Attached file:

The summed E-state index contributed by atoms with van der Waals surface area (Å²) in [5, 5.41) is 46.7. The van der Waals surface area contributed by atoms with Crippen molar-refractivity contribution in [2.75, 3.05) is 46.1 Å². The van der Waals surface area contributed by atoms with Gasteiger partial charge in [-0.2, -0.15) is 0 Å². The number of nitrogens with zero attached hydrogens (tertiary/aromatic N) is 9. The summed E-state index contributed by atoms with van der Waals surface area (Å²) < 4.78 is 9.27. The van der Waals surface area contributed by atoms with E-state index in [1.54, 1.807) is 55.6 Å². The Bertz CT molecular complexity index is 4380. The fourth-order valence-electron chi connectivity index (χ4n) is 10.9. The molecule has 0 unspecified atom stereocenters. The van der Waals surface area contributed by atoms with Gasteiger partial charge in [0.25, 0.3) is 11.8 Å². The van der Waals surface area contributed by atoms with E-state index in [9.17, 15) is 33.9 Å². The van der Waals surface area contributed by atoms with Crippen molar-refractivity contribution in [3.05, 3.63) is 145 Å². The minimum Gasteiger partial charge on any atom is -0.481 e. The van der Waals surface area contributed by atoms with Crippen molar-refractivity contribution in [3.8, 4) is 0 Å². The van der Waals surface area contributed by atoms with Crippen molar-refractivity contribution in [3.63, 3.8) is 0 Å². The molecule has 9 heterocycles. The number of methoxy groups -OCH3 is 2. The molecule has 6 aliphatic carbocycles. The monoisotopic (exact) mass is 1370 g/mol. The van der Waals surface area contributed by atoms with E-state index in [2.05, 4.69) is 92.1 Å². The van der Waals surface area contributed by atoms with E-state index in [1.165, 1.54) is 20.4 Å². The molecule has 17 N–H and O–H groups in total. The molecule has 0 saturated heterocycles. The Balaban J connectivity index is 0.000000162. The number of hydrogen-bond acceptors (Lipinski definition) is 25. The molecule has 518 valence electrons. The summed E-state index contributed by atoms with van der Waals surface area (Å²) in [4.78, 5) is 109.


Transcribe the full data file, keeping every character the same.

The summed E-state index contributed by atoms with van der Waals surface area (Å²) in [5, 5.41) is 46.7. The van der Waals surface area contributed by atoms with Crippen molar-refractivity contribution in [2.75, 3.05) is 46.1 Å². The van der Waals surface area contributed by atoms with Gasteiger partial charge in [-0.2, -0.15) is 0 Å². The number of nitrogens with zero attached hydrogens (tertiary/aromatic N) is 9. The summed E-state index contributed by atoms with van der Waals surface area (Å²) < 4.78 is 9.27. The van der Waals surface area contributed by atoms with E-state index in [1.54, 1.807) is 55.6 Å². The Bertz CT molecular complexity index is 4380. The fourth-order valence-electron chi connectivity index (χ4n) is 10.9. The molecule has 0 unspecified atom stereocenters. The van der Waals surface area contributed by atoms with Gasteiger partial charge in [0.25, 0.3) is 11.8 Å². The van der Waals surface area contributed by atoms with E-state index in [9.17, 15) is 33.9 Å². The van der Waals surface area contributed by atoms with Crippen molar-refractivity contribution in [3.05, 3.63) is 145 Å². The minimum Gasteiger partial charge on any atom is -0.481 e. The van der Waals surface area contributed by atoms with Crippen molar-refractivity contribution in [3.8, 4) is 0 Å². The van der Waals surface area contributed by atoms with Crippen molar-refractivity contribution in [3.63, 3.8) is 0 Å². The molecule has 9 heterocycles. The number of methoxy groups -OCH3 is 2. The molecule has 6 aliphatic carbocycles. The monoisotopic (exact) mass is 1370 g/mol. The van der Waals surface area contributed by atoms with E-state index in [2.05, 4.69) is 92.1 Å². The van der Waals surface area contributed by atoms with E-state index in [1.165, 1.54) is 20.4 Å². The molecule has 17 N–H and O–H groups in total. The molecule has 0 saturated heterocycles. The Balaban J connectivity index is 0.000000162. The number of hydrogen-bond acceptors (Lipinski definition) is 25. The molecule has 518 valence electrons. The summed E-state index contributed by atoms with van der Waals surface area (Å²) in [4.78, 5) is 109.